While tail-end acoustic cuts like ‘Claire & Eddie’ and ‘Fairytale’ do end the album on a sombre note, When You See Yourself nonetheless shows that Kings Of Leon still have a few good tricks up their sleeve after all these years – don’t write them off just yet!

Mere Women – Romantic Notions

On their fourth LP Romantic Notions, Mere Women tap into themes of despair, control and anxiety and wrap them into bounding post-punk jams that go frighteningly hard. The album, recorded last March as the world began to go into lockdown, carries a foreboding sense of dread that makes it all the more unique, with the Sydney band going to new efforts to expand their sonics and make Romantic Notions stand up as an essential entry into their discography.

‘Someone Loves You’ and ‘W.Y’G’ sees the band experiment with glistening ’80s synths to exciting effect, while the raucous drums and angular guitars of ‘Heights’ and ‘As You Please’ make for one of the album’s most dizzying moments. Elsewhere, ‘Spell’ and ‘Imperfectly’ each act as a scathing hot injection of textural post-punk fuckery, while ‘It’s All out Now’ ends the record with a slow-burning piano ballad, showcasing Amy Wilson’s soaring vocals to make for a killer grand finale.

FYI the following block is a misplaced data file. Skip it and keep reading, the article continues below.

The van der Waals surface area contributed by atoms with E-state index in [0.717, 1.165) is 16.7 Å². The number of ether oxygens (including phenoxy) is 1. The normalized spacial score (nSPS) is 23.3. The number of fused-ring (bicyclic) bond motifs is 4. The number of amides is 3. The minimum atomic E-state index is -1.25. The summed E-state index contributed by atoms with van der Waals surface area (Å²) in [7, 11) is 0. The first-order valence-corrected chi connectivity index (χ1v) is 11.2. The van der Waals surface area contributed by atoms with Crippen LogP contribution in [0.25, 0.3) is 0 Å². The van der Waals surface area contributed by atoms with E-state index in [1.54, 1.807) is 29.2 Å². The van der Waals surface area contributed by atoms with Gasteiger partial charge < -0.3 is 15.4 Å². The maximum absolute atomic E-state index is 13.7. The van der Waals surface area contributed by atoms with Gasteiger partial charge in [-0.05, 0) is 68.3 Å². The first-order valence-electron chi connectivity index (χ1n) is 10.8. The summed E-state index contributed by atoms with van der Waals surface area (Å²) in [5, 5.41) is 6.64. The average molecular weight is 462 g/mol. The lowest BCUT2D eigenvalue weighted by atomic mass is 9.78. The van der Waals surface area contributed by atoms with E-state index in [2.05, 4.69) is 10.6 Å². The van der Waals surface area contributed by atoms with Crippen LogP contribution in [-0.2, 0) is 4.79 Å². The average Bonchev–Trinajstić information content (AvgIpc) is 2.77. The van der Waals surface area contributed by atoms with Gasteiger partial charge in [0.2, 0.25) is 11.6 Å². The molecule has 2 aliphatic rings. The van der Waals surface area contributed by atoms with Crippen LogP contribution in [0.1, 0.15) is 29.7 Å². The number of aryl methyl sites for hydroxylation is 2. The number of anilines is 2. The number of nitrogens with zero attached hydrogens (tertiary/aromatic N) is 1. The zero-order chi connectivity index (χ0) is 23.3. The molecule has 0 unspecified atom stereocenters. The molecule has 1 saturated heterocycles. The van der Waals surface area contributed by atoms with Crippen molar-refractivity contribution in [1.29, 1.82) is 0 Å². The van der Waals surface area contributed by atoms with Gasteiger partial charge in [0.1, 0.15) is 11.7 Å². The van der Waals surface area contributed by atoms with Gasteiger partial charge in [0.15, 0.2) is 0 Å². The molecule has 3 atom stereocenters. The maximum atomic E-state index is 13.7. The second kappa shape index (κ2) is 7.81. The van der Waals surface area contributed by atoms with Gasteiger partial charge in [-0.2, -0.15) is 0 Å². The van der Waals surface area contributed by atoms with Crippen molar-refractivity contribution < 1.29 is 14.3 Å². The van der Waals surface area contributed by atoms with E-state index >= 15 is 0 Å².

Jesswar – Tropixx EP

Marking her first ever EP and her inaugural release on Inertia Music, Tropixx sees Fijian/Australian rapper Jesswar line up her rivals and aim for the neck with six high octane cuts that spotlight her vicious energy, cadence and a knack for subwoofer-rumbling beats.

The project kicks off with the aptly-named ‘Hit Em With Bass’, which sees the Sydney-based MC float on top of a destructively minimal instrumental with the assistance of Kobi Spice. ‘Laylow’, meanwhile, makes mean use of an accordion sample and one of the hardest flexes of all time as Jesswar stakes the claim to being ‘the first one to say c*nt on Triple J’. Hard!

‘Medusa’ packs a hard-hitting instrumental that could have come straight off the hard-drive of Hudson Mohwake or RL Grime, while ‘Saucy’ and ‘Venom’ keep the energy high as Jesswar comes through with the goods in the lyrical department, oozing confidence at every possible turn. If these six tracks are anything to go by, Jesswar is on track to be one of Australia’s next biggest names in hip-hop, and we can’t wait to see what else she’s got in the works.